Saakashvili’s de facto authoritarianism had three core pillars: control over national TV media (through direct and indirect ownership); weak and financially starved opposition; and people’s fear of reprisal by the state. This sense of fear came from what many have alleged to be illegal surveillances, random arrests, acts of intimidation, extortion, and blackmail undertaken by the Ministries of Interior, Justice, and Prisons and other “law enforcement” powers. These structures of repression were facilitated and legalized by an unconditionally subservient judiciary.
Mr. Ivanishvili’s challenge to Saakashvili did not weaken these power structures, but he united virtually all of Saakashvili’s opponents, and used his immense wealth to create new TV stations that provided the critical alternative to state media. He also ran an exceptional campaign orchestrated by American consultants and financed independent vote monitoring. It was also vital that the US finally turned on Saakashvili: The Obama administration clearly played a key role in preventing fraud and forcing Saakashvii to accept his defeat.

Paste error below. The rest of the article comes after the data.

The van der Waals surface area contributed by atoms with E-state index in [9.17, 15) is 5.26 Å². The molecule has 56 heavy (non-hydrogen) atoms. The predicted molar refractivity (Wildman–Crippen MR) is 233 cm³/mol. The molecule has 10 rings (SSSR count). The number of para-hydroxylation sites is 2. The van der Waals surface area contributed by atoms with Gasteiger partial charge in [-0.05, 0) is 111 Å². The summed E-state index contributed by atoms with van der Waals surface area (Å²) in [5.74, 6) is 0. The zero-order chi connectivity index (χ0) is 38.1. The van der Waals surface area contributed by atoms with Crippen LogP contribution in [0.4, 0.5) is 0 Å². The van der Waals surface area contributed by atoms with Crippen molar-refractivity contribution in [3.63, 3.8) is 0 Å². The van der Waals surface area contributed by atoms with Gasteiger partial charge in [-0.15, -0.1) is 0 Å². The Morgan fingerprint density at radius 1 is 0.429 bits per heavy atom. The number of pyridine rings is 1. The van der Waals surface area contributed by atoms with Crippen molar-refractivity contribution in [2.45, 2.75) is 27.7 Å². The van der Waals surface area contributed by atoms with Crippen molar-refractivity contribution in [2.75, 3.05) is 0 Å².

The collapse of Saakashvili’s system creates a narrow window of opportunity for democracy in Georgia. Diversity in Ivanishvili’s political coalition makes it harder for him to try to consolidate his powers for an indefinite term, if he were to be tempted by authoritarianism. While important constitutional changes are mandatory to prevent concentration of power, it appears that Ivanishvili understands this. In addition, Georgia needs to take several other practical steps that can help nurture this democratic moment.
First, rule of law must replace rule by fear. The all-powerful Ministry of Interior must be broken up into small and controllable components. Its successors must be put under the supervision of an independent board not influenced by the executive office. It is incumbent on the US to push for demolishing this Ministry and weakening other “police” structures.